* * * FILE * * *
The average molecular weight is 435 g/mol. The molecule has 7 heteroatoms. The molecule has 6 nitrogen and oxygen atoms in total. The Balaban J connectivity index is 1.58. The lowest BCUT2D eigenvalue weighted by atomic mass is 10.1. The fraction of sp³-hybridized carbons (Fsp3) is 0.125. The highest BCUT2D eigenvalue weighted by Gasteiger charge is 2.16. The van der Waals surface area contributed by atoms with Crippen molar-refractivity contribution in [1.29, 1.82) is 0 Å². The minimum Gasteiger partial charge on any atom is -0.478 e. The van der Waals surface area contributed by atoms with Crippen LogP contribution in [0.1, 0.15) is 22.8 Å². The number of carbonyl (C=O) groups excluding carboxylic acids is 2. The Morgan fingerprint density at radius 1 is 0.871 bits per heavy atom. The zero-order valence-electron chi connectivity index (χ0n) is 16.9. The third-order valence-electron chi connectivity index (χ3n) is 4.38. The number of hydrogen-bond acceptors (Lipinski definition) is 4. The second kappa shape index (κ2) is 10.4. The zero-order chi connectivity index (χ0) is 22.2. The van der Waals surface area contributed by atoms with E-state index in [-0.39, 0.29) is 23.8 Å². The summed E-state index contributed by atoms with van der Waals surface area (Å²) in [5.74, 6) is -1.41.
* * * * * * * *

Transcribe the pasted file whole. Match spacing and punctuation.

The average molecular weight is 435 g/mol. The molecule has 7 heteroatoms. The molecule has 6 nitrogen and oxygen atoms in total. The Balaban J connectivity index is 1.58. The lowest BCUT2D eigenvalue weighted by atomic mass is 10.1. The fraction of sp³-hybridized carbons (Fsp3) is 0.125. The highest BCUT2D eigenvalue weighted by Gasteiger charge is 2.16. The van der Waals surface area contributed by atoms with Crippen molar-refractivity contribution in [1.29, 1.82) is 0 Å². The minimum Gasteiger partial charge on any atom is -0.478 e. The van der Waals surface area contributed by atoms with Crippen LogP contribution in [0.1, 0.15) is 22.8 Å². The number of carbonyl (C=O) groups excluding carboxylic acids is 2. The Morgan fingerprint density at radius 1 is 0.871 bits per heavy atom. The zero-order valence-electron chi connectivity index (χ0n) is 16.9. The third-order valence-electron chi connectivity index (χ3n) is 4.38. The number of hydrogen-bond acceptors (Lipinski definition) is 4. The second kappa shape index (κ2) is 10.4. The zero-order chi connectivity index (χ0) is 22.2. The van der Waals surface area contributed by atoms with E-state index in [-0.39, 0.29) is 23.8 Å². The summed E-state index contributed by atoms with van der Waals surface area (Å²) in [5.74, 6) is -1.41.